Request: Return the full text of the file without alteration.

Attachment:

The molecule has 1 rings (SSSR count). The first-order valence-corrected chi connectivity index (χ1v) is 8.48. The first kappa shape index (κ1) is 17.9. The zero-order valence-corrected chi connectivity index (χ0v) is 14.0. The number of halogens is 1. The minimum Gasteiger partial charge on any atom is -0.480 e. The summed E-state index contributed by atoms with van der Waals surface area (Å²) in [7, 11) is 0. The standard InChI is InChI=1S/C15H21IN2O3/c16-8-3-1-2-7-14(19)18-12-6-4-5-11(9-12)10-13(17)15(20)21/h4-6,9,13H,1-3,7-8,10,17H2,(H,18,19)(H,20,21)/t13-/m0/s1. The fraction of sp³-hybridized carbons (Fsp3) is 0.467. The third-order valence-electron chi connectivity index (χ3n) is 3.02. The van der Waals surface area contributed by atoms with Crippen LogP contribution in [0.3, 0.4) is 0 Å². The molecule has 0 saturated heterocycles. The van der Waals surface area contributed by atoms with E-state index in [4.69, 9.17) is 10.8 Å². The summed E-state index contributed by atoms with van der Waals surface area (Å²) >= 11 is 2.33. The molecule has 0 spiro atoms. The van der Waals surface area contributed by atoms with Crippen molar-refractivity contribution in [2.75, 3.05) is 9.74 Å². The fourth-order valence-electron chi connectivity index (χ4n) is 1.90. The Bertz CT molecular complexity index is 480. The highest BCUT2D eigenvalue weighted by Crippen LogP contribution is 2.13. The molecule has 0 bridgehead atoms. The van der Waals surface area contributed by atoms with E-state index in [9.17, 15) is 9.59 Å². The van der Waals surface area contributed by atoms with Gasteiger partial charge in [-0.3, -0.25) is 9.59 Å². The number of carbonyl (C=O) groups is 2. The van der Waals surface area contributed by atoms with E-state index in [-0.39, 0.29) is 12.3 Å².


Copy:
The molecule has 1 rings (SSSR count). The first-order valence-corrected chi connectivity index (χ1v) is 8.48. The first kappa shape index (κ1) is 17.9. The zero-order valence-corrected chi connectivity index (χ0v) is 14.0. The number of halogens is 1. The minimum Gasteiger partial charge on any atom is -0.480 e. The summed E-state index contributed by atoms with van der Waals surface area (Å²) in [7, 11) is 0. The standard InChI is InChI=1S/C15H21IN2O3/c16-8-3-1-2-7-14(19)18-12-6-4-5-11(9-12)10-13(17)15(20)21/h4-6,9,13H,1-3,7-8,10,17H2,(H,18,19)(H,20,21)/t13-/m0/s1. The fraction of sp³-hybridized carbons (Fsp3) is 0.467. The third-order valence-electron chi connectivity index (χ3n) is 3.02. The van der Waals surface area contributed by atoms with Crippen LogP contribution in [0.3, 0.4) is 0 Å². The molecule has 0 saturated heterocycles. The van der Waals surface area contributed by atoms with E-state index in [4.69, 9.17) is 10.8 Å². The summed E-state index contributed by atoms with van der Waals surface area (Å²) >= 11 is 2.33. The molecule has 0 spiro atoms. The van der Waals surface area contributed by atoms with Crippen molar-refractivity contribution in [2.75, 3.05) is 9.74 Å². The fourth-order valence-electron chi connectivity index (χ4n) is 1.90. The Bertz CT molecular complexity index is 480. The highest BCUT2D eigenvalue weighted by Crippen LogP contribution is 2.13. The molecule has 0 bridgehead atoms. The van der Waals surface area contributed by atoms with E-state index in [9.17, 15) is 9.59 Å². The van der Waals surface area contributed by atoms with Gasteiger partial charge in [-0.3, -0.25) is 9.59 Å². The number of carbonyl (C=O) groups is 2. The van der Waals surface area contributed by atoms with E-state index in [-0.39, 0.29) is 12.3 Å².